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Sculpture Garden

The Vermont Arts Council and the Vermont Department of Buildings and General Services maintain an exhibit of outdoor sculpture in the Council's Sculpture Garden. The garden is located at the Council offices at 134-136 State Street in Montpelier, next door to the Capital Region Visitors Center and is fully accessible.

The Sculpture Garden is a public/private collaboration that features rotating two-year exhibits of contemporary work created by Vermont artists. Designed in 2002 by Burlington landscape architects H. Keith Wagner and Associates, it offers a place to picnic or engage in quiet reflection in Montpelier's downtown.


Opening October 6, 2017. Reception 4-7 p.m. in conjunction with Montpelier's Art Walk.

Michael​ ​Zebrowski,​ ​curator | Kelly​ ​Holt,​ ​assistant​ ​curator | Martin​ ​De​ Geus,​ technical​ ​assistant

“The​ ​tree​ ​is​ ​an​ ​element​ ​of​ ​regeneration​ ​which​ ​in​ ​itself​ ​is​ ​a​ ​concept​ ​of​ ​time.”​ ​(Joseph​ ​Beuys​ ​in  conversation​ ​with​ ​Richard​ ​Demarco,​ ​1982)

The ​theme​ of this exhibit considers​ ​time​ ​specificity​ ​relevant​ ​to site​ ​specificity​ ​in​ ​the​ ​practice​ ​of​ ​contemporary​ ​sculpture,​ ​installation​ ​art​, ​and​ ​performance.​ ​The  work​ ​installed​ ​for​ ​​"SiteTime"​ ​​invites​ ​the​ ​public​ ​to​ ​think​ ​about​ ​and​ ​create​ ​new​ ​perspectives​ ​of what​ ​is​ ​then,​ ​what​ ​is​ ​now​, ​and​ ​what​ ​is​ ​to​ ​come — ​all​ ​relative​ ​to​ ​Vermont​ ​and​ ​our​ ​global​ ​relativity.

Erika​ ​Senft​ ​Miller,​ ​Nancy​ ​Winship​ ​Milliken​, ​and​ ​Michael​ ​Zebrowski​ ​will​ ​work​ ​collaboratively performing​ ​additive​ ​and​ ​subtractive​ ​actions​ ​in​ ​the​ ​Sculpture​ ​Garden​ ​over​ ​time.​ ​A​ ​note​ ​on​ ​the exhibition​ ​format:​ ​This​ ​two​ ​year​ ​sculpture​ ​exhibition​ ​will​ ​be​ ​a​ ​departure​ ​from​ ​the​ ​standard  where​ ​work​ ​created​ ​off​ ​site​ ​is​ ​placed​ ​and​ ​left​ ​for​ ​the​ ​public​ ​to​ ​view,​ ​unchanged​ ​for​ ​the​ ​duration of​ ​the​ ​exhibit.​ ​The​ ​work​ ​created​ ​by​ ​this​ ​collaborative​ ​will​ ​evolve​ ​over​ ​the​ ​course​ ​of​ ​the exhibition​ ​timeframe​ ​in​ ​conjunction​ ​with​ ​a​ ​two​ ​year​ ​cycle​ ​of​ ​cordwood.​ ​Physical​ ​constructions, video​ ​and​ ​sound​ ​installations,​ ​artifacts,​ ​event​-​based​ ​movement​ ​performances,​ ​and​ ​stacks​ ​of slowly​ ​drying​ ​cordwood​ ​will​ ​intentionally​ ​and​ ​naturally​ ​change​ ​as​ ​the​ ​artists​ ​respond​ ​to​ ​current and​ ​ongoing​ ​cordwood​ ​rhythm.​ ​The​ ​artists​ ​have​ ​chosen​ ​to​ ​work​ ​directly​ ​with​ ​the​ ​cyclical  activity​ ​of​ ​sourcing,​ ​processing,​ ​and​ ​consuming​ ​cordwood​ ​for​ ​heat​ ​during​ ​the​ ​cold​ ​months  because​ ​of​ ​its​ ​vital​ ​way​ ​of​ ​connecting​ ​our​ ​hands​ ​and​ ​our​ ​energy​ ​to​ ​the​ Earth​ ​as​ ​it​ ​rotates around​ ​the​ ​sun.​ ​The​ ​cordwood​ ​process​ ​itself​ ​is​ ​active​ ​and​ ​constantly​ ​in​ ​flux.​ ​The​ ​artists​ ​are collectively​ ​taking​ ​direct​ ​cues​ ​from​ ​researching​ ​and​ ​experiencing​ ​the​ ​process​ ​for​ ​themselves​ ​in  creation​ ​of​ ​the​ ​work — all​ ​in​ ​an​ ​effort​ ​to​ ​share​ ​a​ ​series​ ​of​ ​new​ ​perspectives​ ​of​ ​an​ ​age​ ​old  practice.​ The​ ​actions​ ​and​ ​physical​ ​products​ ​will​ ​be​ ​encountered,​ ​discussed,​ ​and​ ​documented. Evolution​ ​of​ ​the​ ​exhibition​ ​answers​ ​the​ ​question​ ​of​ ​what​ ​makes​ ​space​ ​productive​ ​and challenging​ ​at​ ​the​ ​same​ ​time.​ ​The​ ​community​ ​will​ ​be​ ​invited​ ​to​ ​participate​ ​as​ ​elements​ ​of​ ​the exhibition​ ​are​ ​revealed.​ ​The​ ​clock​ ​will​ ​start​ ​ticking​ ​in​ ​October​ ​2017.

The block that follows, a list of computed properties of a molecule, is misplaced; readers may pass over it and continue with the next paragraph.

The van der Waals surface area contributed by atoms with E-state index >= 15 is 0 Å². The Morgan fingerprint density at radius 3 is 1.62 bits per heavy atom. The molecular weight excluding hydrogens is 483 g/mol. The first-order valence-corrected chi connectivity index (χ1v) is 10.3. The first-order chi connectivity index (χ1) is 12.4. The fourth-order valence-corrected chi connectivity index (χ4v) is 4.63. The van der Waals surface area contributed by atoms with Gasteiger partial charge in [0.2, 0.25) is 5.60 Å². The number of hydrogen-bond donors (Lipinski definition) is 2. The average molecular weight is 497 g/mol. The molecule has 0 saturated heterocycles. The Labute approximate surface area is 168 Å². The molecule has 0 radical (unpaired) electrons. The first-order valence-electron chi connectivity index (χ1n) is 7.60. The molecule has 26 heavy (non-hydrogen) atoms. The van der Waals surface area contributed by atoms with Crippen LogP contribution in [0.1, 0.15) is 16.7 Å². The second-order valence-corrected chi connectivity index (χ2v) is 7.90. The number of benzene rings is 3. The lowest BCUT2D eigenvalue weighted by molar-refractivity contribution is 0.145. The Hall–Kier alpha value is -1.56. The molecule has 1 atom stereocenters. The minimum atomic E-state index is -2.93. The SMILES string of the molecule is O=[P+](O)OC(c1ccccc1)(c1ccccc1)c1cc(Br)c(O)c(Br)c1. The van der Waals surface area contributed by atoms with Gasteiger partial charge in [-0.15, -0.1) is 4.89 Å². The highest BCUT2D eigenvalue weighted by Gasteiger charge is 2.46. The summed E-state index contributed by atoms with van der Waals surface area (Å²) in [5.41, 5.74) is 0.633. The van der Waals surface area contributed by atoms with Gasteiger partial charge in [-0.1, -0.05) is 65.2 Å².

The​ ​entrance​ ​to​ ​the​ ​Sculpture​ ​Garden​ ​will​ ​be​ ​anchored​ ​by​ ​Justin​ ​Kenney’s​ ​“Eating​ ​of​ ​Morals.” Kenney’s​ ​monumental​ ​concrete​ ​sculpture​ ​was​ ​chosen​ ​from​ ​a​ ​competitive​ ​call​ ​to​ ​artists​ ​who  participated​ ​in​ ​the​ ​Vermont​ ​Arts​ ​Council’s​ ​Breaking​ ​Into​ ​Business​ ​workshop.​ ​Kenney’s​ ​choice of​ ​material​ ​is​ ​to​ ​bring​ ​the​ ​utilitarian​ ​concrete​ ​substance​ ​to​ ​a​ ​place​ ​of​ ​dialogue — rooted​ ​in  society​ ​and​ ​culture.​ ​As​ ​with​ ​the​ ​wood,​ ​Kenney’s​ ​piece​ ​is​ ​transformative.​ ​Created​ ​from​ ​negative space,​ ​the​ ​wax​ ​molds​ ​holding​ ​the​ ​concrete​ ​reveal​ ​the​ ​two​ ​forms​ ​coming​ ​together.